Photographer Fernando Maselli (Buenos Aires, 1978; resident in Madrid for the last ten years) believes that primitive man, in the early stages of the evolution of our species, developed the religious sense from the contemplation of nature, from admiration and communion with it. Particularly, observing landscapes with a strong telluric burden; landscapes that became sacred centuries or millenniums ago, and that we must see as symbols of the respect we should hold for nature. Forests, mountains, valleys, rivers, coasts, volcanoes … that are like gods, and convey such a natural force that becomes supernatural, mingled along the slow and wise evolution of the planet. May these examples, on which Maselli continues researching and adding new locations, be useful to demand respect before embarking on foolish and little reflected adventures; from housing developments to golf courses, uncontrolled logging, wasteful infrastructures and, lately, fracking. This dangerous technique that will make people talk, extracts natural gas from underground wells by injecting pressurized water with chemicals, upon which speculators have set their target, to our habitats’ terror and to organizations like Equo. A new bubble of wasteful spending and of impact made by promises once again unproven. We do not learn.
Maselli, who declares being influenced by the work of great artists such as Axel Hütte and Jem Southam in his way of focusing on landscape, has also approached photography with respect, respect for ancient crafts: after studying Fine Arts, he learned skills and aquired knowledge that allowed him to develop his own view as an assistant to several photographers in Spain. This way, step by step, until building his own language and his own universe, such as that of unreal landscapes that seem to be real, or like a Madrid beyond tourism, cliches or traditionalism, turning the city around in the artworks he did for Madriz ‘ magazine when it was still printed on paper, and that often became front cover.
“A sacred stone remains a stone, nothing makes it different from other stones, but for those to whom that stone is revealed as sacred, their adjacent reality is transmuted, in contrast, into supernatural reality”.
Maselli, who plans an exhibition in Mondo and Mad is Mad galleries this autumn, well explains what he tries to convey with his series of sacred natural places, from Garajonay and Teide in the Canary Islands, to Hoces del Duratón in Castilla, and Cap de Creus in Catalonia, which he denominated ‘Hierophany’: “The term ‘hierophany’ was coined by Romanian philosopher Mircea Eliade in his work ‘Treaty of History of Religions’ to refer to an awareness of the existence of the sacred when this is expressed through various objects of our usual cosmos: a mountain, a forest, a river, etc … It’s always about the same mysterious act: the manifestation of something completely different, of a reality that does not belong to our world, on objects that form a comprehensive part of our everyday world. All Hierophany entails certain paradox; an ordinary object becomes something else while remaining itself. A sacred stone remains a stone, nothing makes it different from other stones, but for those to whom that stone is revealed as sacred, their adjacent reality is transmuted, in contrast, into supernatural reality. In other words, to those who have a religious experience, nature as a whole is likely to be revealed as cosmic sacredness”. He continues: “My intention with this photographic project is to analyze, from a rational and empirical perspective, these natural places that were considered sacred by different cultures. The concept of Hierophany has allowed me to approach these sites as a researcher, to try to unravel the role played by landscape in our conception of religion. It is also interesting to realize the syncretism in many of these sites throughout history, from prehistoric cults (cave paintings) to the recent New Age trends … There are sites that have been shaped as sanctuaries for over 5,000 years”.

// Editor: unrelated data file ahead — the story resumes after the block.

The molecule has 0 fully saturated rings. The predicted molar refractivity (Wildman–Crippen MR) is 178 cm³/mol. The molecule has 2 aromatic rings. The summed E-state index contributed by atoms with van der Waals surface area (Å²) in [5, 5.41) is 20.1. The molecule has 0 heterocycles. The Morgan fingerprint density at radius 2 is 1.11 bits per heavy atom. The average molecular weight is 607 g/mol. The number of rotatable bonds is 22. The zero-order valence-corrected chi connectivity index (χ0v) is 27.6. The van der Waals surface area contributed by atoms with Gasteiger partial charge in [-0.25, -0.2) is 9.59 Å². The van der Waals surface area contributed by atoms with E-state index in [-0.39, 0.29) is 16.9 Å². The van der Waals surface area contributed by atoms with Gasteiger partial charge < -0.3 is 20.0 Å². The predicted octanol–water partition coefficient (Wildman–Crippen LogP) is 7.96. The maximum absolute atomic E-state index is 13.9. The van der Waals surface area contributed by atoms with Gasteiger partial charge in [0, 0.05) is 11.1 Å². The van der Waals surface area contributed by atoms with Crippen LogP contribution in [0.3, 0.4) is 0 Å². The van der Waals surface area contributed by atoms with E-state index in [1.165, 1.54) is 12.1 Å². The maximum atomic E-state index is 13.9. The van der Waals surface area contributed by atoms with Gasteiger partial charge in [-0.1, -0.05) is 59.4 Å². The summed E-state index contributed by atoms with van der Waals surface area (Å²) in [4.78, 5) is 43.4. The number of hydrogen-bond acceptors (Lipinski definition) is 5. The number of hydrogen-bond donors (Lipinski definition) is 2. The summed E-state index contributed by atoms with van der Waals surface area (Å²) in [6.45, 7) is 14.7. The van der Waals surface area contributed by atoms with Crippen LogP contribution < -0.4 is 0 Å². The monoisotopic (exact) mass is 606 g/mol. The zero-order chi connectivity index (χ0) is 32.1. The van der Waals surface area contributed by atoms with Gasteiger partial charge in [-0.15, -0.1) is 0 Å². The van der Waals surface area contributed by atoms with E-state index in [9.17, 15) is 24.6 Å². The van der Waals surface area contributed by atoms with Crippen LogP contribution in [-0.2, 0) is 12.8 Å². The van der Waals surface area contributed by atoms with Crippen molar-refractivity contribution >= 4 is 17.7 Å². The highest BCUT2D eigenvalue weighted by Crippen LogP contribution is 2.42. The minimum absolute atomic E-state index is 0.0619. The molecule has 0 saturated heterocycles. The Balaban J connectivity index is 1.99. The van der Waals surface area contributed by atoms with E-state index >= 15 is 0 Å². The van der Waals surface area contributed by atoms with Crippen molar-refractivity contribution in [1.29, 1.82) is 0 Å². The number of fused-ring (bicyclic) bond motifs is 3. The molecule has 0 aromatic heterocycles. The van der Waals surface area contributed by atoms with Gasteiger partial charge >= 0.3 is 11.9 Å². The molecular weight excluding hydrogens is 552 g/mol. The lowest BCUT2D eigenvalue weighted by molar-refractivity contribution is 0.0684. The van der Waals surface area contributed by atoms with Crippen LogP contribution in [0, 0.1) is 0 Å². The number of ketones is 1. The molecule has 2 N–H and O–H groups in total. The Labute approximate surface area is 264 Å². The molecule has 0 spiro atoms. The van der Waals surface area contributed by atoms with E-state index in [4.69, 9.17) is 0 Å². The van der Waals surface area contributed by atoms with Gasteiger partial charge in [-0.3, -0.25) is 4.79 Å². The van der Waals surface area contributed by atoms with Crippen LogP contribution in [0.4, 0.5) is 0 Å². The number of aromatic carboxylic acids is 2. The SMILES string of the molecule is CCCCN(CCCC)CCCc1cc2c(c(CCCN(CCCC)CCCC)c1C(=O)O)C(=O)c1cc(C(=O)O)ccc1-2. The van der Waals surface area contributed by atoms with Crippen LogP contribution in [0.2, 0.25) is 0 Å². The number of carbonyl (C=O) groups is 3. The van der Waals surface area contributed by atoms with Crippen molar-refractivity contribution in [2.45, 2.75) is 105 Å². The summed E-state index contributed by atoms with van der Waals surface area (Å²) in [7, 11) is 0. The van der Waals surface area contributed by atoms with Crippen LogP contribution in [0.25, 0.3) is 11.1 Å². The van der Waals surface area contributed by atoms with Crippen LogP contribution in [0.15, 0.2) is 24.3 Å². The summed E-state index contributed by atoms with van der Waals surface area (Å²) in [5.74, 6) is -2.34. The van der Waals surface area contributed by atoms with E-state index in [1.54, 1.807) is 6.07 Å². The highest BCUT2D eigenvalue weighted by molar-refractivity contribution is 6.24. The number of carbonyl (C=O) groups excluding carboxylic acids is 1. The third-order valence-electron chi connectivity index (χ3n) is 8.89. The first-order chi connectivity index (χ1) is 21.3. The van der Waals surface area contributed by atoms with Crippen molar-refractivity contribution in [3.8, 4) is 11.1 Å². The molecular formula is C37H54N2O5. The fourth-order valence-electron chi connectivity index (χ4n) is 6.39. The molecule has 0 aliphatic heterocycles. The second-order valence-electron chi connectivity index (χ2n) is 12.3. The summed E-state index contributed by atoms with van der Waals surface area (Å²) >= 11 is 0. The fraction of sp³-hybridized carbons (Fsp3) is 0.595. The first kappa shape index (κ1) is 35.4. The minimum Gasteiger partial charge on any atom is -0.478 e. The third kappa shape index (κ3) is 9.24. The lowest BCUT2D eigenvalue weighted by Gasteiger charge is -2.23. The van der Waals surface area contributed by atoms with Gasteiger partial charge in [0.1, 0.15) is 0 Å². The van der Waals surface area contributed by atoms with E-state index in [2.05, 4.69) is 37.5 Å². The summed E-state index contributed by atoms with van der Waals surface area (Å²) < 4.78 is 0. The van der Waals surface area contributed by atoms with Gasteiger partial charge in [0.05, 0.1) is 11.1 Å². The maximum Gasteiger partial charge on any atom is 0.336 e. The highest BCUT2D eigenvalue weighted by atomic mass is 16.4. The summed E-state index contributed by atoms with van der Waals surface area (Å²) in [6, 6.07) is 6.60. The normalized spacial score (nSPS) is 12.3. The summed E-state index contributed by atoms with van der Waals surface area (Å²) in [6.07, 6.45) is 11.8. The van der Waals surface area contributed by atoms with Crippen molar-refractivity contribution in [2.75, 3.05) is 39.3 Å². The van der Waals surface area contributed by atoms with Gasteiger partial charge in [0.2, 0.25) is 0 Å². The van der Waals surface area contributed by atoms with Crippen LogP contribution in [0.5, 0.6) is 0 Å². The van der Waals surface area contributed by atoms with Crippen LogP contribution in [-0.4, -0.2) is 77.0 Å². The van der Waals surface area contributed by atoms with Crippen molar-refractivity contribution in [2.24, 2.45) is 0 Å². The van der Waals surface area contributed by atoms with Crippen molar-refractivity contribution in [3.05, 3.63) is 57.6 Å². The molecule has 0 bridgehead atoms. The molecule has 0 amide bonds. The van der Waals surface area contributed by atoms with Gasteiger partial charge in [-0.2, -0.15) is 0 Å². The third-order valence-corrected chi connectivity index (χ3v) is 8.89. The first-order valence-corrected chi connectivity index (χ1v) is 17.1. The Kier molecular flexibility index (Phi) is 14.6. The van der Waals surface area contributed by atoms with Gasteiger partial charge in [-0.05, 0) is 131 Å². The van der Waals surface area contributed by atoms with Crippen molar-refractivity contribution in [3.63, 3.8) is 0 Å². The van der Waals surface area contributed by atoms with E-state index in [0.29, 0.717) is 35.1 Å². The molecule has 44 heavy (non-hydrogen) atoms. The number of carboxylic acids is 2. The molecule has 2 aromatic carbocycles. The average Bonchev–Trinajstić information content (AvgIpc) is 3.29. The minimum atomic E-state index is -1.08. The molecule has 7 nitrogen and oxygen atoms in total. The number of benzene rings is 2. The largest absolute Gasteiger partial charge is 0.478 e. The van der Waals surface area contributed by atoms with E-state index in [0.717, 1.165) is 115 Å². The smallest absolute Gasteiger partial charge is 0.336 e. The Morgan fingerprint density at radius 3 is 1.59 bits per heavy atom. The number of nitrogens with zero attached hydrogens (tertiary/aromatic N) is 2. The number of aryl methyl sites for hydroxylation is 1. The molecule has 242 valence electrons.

He concludes: “I carried out this project loaded with doubts, is there really “something” in these places? … If so, can nature be imbued with that ‘something’, as claimed by many currents? But I think the most important question is: Has nature inspired a religious feeling on man? I would like to transfer all these issues to the viewer. ” The result: a collection of landscapes portrayed with the objectivity of a documentalist –though not of a mentalist- but that emanate significance in their intangible power of attraction, of land becoming Earth.
Pablo Alemán, director of the artistic project ‘La Fundación’, has outlined it similarly: “Although a priori Maselli does not take sides, in my view he does not avoid the difficult task of exploring the possibility of that other dimension, portraying the immeasurable, the invisible, not with the fundamentalist attitude of the faithful or a parapsychologist, but with the desire to share with the viewer the emotion there is, as in art, in the fact of “interrupting” the usual way of looking at things to see them in a new way.”
And we add that, as in the film ‘The Life of Pi’, whether the viewer wants to see a god or not, nature is enough of a deity itself, that it demands respect, and this often, particularly in countries like Spain, seems hard to understand … And so we become agnostic suicides of the rhythms of the planet.